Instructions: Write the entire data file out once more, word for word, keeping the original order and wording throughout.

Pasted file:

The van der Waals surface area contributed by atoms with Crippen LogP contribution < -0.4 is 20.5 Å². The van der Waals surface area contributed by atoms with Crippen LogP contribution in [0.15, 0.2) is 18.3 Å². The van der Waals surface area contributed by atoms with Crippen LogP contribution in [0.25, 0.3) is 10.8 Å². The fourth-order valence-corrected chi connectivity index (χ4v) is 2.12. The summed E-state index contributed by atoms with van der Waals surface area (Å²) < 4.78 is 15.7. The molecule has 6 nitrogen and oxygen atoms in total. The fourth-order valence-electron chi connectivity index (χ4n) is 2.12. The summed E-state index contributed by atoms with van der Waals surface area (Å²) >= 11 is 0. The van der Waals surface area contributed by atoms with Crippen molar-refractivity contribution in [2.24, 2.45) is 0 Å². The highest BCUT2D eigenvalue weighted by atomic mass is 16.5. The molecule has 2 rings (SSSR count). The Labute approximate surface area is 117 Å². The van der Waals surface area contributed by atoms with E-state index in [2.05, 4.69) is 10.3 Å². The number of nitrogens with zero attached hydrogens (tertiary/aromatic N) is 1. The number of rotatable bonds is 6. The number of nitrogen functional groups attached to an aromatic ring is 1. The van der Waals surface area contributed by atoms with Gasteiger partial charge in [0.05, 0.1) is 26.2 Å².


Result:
The van der Waals surface area contributed by atoms with Crippen LogP contribution < -0.4 is 20.5 Å². The van der Waals surface area contributed by atoms with Crippen LogP contribution in [0.15, 0.2) is 18.3 Å². The van der Waals surface area contributed by atoms with Crippen LogP contribution in [0.25, 0.3) is 10.8 Å². The fourth-order valence-corrected chi connectivity index (χ4v) is 2.12. The summed E-state index contributed by atoms with van der Waals surface area (Å²) < 4.78 is 15.7. The molecule has 6 nitrogen and oxygen atoms in total. The fourth-order valence-electron chi connectivity index (χ4n) is 2.12. The summed E-state index contributed by atoms with van der Waals surface area (Å²) >= 11 is 0. The van der Waals surface area contributed by atoms with Crippen molar-refractivity contribution in [2.24, 2.45) is 0 Å². The highest BCUT2D eigenvalue weighted by atomic mass is 16.5. The molecule has 2 rings (SSSR count). The Labute approximate surface area is 117 Å². The van der Waals surface area contributed by atoms with E-state index in [2.05, 4.69) is 10.3 Å². The number of nitrogens with zero attached hydrogens (tertiary/aromatic N) is 1. The number of rotatable bonds is 6. The number of nitrogen functional groups attached to an aromatic ring is 1. The van der Waals surface area contributed by atoms with Gasteiger partial charge in [0.05, 0.1) is 26.2 Å².